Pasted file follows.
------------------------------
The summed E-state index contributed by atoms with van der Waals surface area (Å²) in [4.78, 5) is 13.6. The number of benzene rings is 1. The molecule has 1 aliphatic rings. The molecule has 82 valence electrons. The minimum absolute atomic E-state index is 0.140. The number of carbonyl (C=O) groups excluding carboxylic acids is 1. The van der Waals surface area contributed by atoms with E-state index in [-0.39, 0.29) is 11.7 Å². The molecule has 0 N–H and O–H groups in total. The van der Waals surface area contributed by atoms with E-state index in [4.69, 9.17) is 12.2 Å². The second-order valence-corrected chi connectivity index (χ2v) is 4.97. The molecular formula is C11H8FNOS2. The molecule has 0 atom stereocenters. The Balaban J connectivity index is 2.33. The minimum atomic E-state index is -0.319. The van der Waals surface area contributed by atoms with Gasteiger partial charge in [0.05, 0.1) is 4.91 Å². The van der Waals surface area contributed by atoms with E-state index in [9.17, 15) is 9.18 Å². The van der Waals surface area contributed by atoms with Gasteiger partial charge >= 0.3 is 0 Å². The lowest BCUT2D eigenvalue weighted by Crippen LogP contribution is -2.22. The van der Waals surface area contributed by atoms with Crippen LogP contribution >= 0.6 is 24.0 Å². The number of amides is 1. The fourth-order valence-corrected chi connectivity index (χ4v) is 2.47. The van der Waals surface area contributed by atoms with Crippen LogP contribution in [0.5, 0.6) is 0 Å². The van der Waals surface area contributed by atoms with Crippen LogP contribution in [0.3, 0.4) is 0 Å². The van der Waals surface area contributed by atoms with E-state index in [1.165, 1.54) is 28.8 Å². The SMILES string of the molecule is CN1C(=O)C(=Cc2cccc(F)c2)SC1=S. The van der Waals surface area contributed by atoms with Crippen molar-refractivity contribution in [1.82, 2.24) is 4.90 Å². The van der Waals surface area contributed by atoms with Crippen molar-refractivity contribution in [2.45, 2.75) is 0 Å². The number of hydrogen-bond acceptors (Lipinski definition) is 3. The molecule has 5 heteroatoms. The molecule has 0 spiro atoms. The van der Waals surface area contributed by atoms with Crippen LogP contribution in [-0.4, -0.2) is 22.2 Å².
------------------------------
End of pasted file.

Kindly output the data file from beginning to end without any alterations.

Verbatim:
The summed E-state index contributed by atoms with van der Waals surface area (Å²) in [4.78, 5) is 13.6. The number of benzene rings is 1. The molecule has 1 aliphatic rings. The molecule has 82 valence electrons. The minimum absolute atomic E-state index is 0.140. The number of carbonyl (C=O) groups excluding carboxylic acids is 1. The van der Waals surface area contributed by atoms with E-state index in [-0.39, 0.29) is 11.7 Å². The molecule has 0 N–H and O–H groups in total. The van der Waals surface area contributed by atoms with E-state index in [4.69, 9.17) is 12.2 Å². The second-order valence-corrected chi connectivity index (χ2v) is 4.97. The molecular formula is C11H8FNOS2. The molecule has 0 atom stereocenters. The Balaban J connectivity index is 2.33. The minimum atomic E-state index is -0.319. The van der Waals surface area contributed by atoms with Gasteiger partial charge in [0.05, 0.1) is 4.91 Å². The van der Waals surface area contributed by atoms with E-state index in [9.17, 15) is 9.18 Å². The van der Waals surface area contributed by atoms with Gasteiger partial charge >= 0.3 is 0 Å². The lowest BCUT2D eigenvalue weighted by Crippen LogP contribution is -2.22. The van der Waals surface area contributed by atoms with Crippen LogP contribution >= 0.6 is 24.0 Å². The number of amides is 1. The fourth-order valence-corrected chi connectivity index (χ4v) is 2.47. The van der Waals surface area contributed by atoms with Crippen LogP contribution in [0.5, 0.6) is 0 Å². The van der Waals surface area contributed by atoms with Crippen LogP contribution in [0.3, 0.4) is 0 Å². The van der Waals surface area contributed by atoms with E-state index in [1.165, 1.54) is 28.8 Å². The SMILES string of the molecule is CN1C(=O)C(=Cc2cccc(F)c2)SC1=S. The van der Waals surface area contributed by atoms with Crippen molar-refractivity contribution in [1.82, 2.24) is 4.90 Å². The van der Waals surface area contributed by atoms with Crippen molar-refractivity contribution in [2.45, 2.75) is 0 Å². The number of hydrogen-bond acceptors (Lipinski definition) is 3. The molecule has 5 heteroatoms. The molecule has 0 spiro atoms. The van der Waals surface area contributed by atoms with Crippen LogP contribution in [-0.4, -0.2) is 22.2 Å².